Thursday, March 28, 2013

Lower class treatment for the home unit

The mainstream media has dutifully been moving from inaccessible technical units for power, such as the MWh, to a friendlier unit called the "home."
"LS" Computer model greatly embellishes (ie. some portions don't exist)

I have a home.
I have a smart meter on my home.
I have 2 complete years of hourly data from that meter, as well as the hourly data for the province's pricing and demand.

I produced some statistics for Ontario's electricity sector in not simply the warmish but still abstract "home" unit, but an even cosier "my home" unit - which I'll make the LS [1]

Production from industrial wind turbines is one area where the "home" is frequently used as a unit of measurement.  Assuming my home was typical, in 2012 the wind turbines connected to the IESO grid has peak production of over 6 million LS; outputting more power than all the homes in the province required during 23 hours (based on 4,354,381 residential customers as indicated here).  Because the LS unit changes hourly, the maximum wind production measured in the LS home unit, is usually between 1 and 4 am.when the LS is sleeping; wind output was below 10,000LS 69 hours in 2012.  Output, from 10,000 to 6 million LS, averaged ~248,000LS, which would be more impressive if the average net export level was not 533,000LS.

Wednesday, March 27, 2013

Misinformation about Ontario's Electricity Sector pushes into the German blogosphere

I follow, and am frequently impressed, by the Renewables International blog.
Today I am not impressed.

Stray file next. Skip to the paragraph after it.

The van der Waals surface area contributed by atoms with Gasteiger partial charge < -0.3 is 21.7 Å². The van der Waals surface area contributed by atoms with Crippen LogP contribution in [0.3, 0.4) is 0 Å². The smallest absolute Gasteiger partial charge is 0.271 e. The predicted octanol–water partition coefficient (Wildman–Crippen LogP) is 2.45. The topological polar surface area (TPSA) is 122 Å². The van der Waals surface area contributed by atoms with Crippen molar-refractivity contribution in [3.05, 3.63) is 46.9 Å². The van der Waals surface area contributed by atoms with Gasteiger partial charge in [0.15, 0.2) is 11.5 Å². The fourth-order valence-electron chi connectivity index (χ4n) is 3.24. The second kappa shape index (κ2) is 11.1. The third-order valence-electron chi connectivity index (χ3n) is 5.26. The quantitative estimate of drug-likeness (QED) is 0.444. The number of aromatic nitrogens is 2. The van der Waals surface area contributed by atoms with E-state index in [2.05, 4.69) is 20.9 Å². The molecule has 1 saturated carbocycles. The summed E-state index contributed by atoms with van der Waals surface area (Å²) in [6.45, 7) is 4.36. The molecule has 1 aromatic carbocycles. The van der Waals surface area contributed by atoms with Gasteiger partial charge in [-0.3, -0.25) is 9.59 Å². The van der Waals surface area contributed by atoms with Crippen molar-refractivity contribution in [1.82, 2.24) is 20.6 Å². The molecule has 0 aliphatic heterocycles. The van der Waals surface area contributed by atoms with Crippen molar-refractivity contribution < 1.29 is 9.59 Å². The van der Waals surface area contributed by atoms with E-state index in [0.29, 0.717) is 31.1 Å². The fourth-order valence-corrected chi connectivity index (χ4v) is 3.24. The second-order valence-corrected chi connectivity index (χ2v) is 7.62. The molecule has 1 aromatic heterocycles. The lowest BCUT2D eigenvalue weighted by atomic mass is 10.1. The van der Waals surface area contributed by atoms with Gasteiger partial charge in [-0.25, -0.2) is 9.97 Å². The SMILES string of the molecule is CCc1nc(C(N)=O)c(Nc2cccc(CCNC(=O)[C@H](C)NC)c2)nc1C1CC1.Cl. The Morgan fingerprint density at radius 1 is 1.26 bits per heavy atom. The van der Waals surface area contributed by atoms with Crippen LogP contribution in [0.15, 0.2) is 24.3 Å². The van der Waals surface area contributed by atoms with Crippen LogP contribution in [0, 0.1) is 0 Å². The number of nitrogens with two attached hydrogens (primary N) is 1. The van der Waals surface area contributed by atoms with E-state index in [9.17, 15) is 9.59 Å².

Ontario switching from coal to wind power | Renewables International
Issue 1:
Ontario's grid operator IESO believes total wind and solar capacity will increase by 3.2 GW over the next 18 months. By August 2014, solar and wind power will reach a total installed capacity of 6.8 GW, roughly a fifth of the province's total power generation capacity.
By that point, Ontario will have reduced its coal power down to nearly zero.
Ontario is to have coal reduced to nearly zero by the end of 2013 - and the IESO shows only another 254MW of wind capacity by that time.   

Whatever the other 3GW of wind and solar is for, it is not for replacing coal.

I politely corrected one of the writers of this new article on a statement made regarding Ontario replacing coal with wind in a January article; "Can renewables replace coal?"
My comment attached to that article was not disputed by Pembina's Tim Weis in a later comment, although Weis's interpretation of nuclear's performance remained detached from facts.  
Weis claimed that "Nuclear supply has remained relatively constant since the coal phase out officially began in 2003."  I pulled production figures for production in 2003 from page 50 of Part 3 of Canada's 1990-2009 National Inventory Report and 2012 figures as reported by the system operator.  Coal is down 26.3TWh while nuclear is up 23.2TWh, demand down 10.4 and natural gas-fired generation up 7 TWh (Ontario has moved from importing to exporting heavily).